One rural electric co-op success story Veazey mentions is Roanoke Electric. In North Carolina, the community organized for years to change up the board membership. Members wanted to elect a board that represented the community’s interests. When they successfully elected new board members, the board hired Curtis Wynn as CEO — one of the first black CEOs of an electric company. Thanks to the leadership of Wynn and the drive of the members, Roanoke now has on-bill energy efficiency financing, community solar, broadband internet, and a program to address periods of high energy use (to help lower costs for all members).
Next, Veazey mentions Ouachita Electric in Arkansas. Ouachita has brought broadband internet to its members, in addition to the energy efficiency/clean energy work it does through inclusive financing.
For more on Ouachita’s work on energy and broadband, see our 2017 post.
Kit Carson Electric in New Mexico has a different kind of success story. Only a distribution co-op, Kit Carson actually got its power from the larger “co-op of co-ops” Tri-State Generation and Transmission Association. Unsatisfied with Tri-State, Kit Carson bought itself out of the contract. The co-op found that self-determination was more valuable than 37 million dollars. Soon, Kit Carson expects to be 100% solar powered during the day.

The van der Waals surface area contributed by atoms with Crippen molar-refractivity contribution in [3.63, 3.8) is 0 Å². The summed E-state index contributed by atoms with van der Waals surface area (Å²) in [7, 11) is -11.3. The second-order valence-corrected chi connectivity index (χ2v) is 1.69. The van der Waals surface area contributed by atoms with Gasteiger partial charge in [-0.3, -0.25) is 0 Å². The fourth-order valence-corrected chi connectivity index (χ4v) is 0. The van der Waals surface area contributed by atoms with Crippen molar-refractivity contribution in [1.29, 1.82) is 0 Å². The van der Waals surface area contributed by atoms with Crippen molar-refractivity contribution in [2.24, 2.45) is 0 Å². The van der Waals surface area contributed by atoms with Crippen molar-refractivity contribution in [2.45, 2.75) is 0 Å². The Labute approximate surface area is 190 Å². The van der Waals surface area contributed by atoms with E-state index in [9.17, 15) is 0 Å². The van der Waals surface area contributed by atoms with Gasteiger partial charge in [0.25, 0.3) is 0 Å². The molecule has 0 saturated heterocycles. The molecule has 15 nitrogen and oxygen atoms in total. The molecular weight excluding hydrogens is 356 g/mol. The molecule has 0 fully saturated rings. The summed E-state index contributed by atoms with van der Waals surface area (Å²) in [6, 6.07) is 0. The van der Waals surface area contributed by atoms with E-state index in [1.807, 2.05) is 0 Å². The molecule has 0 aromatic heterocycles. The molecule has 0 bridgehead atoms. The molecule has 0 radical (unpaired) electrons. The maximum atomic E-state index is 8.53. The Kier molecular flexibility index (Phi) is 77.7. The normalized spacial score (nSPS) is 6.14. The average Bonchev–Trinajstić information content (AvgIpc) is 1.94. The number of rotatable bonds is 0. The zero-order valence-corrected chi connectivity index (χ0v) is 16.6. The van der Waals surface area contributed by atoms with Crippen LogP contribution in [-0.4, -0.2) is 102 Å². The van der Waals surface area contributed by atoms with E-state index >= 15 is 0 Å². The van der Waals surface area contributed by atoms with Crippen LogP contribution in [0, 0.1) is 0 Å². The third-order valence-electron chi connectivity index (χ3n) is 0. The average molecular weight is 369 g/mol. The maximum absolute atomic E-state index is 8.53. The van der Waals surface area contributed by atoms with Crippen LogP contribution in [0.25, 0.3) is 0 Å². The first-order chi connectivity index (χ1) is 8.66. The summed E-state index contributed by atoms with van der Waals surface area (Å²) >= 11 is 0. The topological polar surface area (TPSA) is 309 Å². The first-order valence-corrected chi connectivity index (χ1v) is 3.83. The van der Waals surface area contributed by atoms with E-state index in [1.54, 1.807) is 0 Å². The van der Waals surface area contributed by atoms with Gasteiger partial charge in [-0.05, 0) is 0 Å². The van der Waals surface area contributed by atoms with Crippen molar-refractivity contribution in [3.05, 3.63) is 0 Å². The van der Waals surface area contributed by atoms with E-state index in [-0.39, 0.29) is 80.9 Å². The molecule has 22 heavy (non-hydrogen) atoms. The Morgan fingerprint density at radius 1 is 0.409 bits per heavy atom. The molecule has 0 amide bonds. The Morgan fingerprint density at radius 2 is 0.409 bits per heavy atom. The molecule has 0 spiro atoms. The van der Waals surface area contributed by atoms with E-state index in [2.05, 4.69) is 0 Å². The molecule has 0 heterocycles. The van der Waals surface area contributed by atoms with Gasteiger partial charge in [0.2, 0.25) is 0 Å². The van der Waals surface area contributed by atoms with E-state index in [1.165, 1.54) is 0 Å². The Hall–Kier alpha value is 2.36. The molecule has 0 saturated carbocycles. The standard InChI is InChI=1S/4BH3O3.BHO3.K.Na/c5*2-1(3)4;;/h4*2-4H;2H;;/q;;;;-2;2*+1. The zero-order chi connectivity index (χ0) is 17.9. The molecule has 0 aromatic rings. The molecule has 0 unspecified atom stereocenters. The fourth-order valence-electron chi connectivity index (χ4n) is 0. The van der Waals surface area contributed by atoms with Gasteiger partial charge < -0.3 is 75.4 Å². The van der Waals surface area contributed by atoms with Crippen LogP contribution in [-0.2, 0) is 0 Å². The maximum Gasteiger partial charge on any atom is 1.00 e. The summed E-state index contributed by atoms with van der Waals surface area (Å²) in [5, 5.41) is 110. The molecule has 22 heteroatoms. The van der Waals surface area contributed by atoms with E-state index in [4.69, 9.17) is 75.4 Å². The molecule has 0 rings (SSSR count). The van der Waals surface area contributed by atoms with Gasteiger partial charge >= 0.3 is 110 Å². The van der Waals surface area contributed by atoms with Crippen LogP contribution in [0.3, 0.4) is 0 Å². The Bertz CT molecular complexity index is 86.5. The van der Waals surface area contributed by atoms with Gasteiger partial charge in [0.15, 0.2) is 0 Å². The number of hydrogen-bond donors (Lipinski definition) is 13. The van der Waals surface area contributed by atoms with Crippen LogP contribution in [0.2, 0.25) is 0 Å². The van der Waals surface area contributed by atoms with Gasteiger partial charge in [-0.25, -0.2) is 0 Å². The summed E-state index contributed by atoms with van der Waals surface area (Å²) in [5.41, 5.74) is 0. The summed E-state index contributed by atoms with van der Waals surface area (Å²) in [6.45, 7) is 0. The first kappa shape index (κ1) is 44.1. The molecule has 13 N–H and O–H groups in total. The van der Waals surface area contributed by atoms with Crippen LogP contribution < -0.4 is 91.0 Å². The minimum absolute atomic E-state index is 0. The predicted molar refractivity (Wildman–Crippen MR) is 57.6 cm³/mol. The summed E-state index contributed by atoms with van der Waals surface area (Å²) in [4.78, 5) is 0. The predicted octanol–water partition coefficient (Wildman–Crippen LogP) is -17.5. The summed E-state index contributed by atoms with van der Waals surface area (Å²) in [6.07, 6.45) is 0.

Listen to Luis Reyes, CEO of Kit Carson, talk about the co-op’s democratic efforts in this podcast.
I think we can see when people really take seriously the cooperative principles and values serving their members. There’s lots of really amazing things that they can bring to their communities. – Liz Veazey
A common thread in each of these stories in on-bill financing. This policy, also known as inclusive financing, allows energy users to pay for efficiency upgrades through small payments on their monthly bill. In many cases, the energy savings from the upgrades may even pay for them. Offering energy efficiency, or even renewable energy, in this way opens the door to people who would not be able to pay in one lump sum. It also allows renters to take part, since the bill can stay with the property.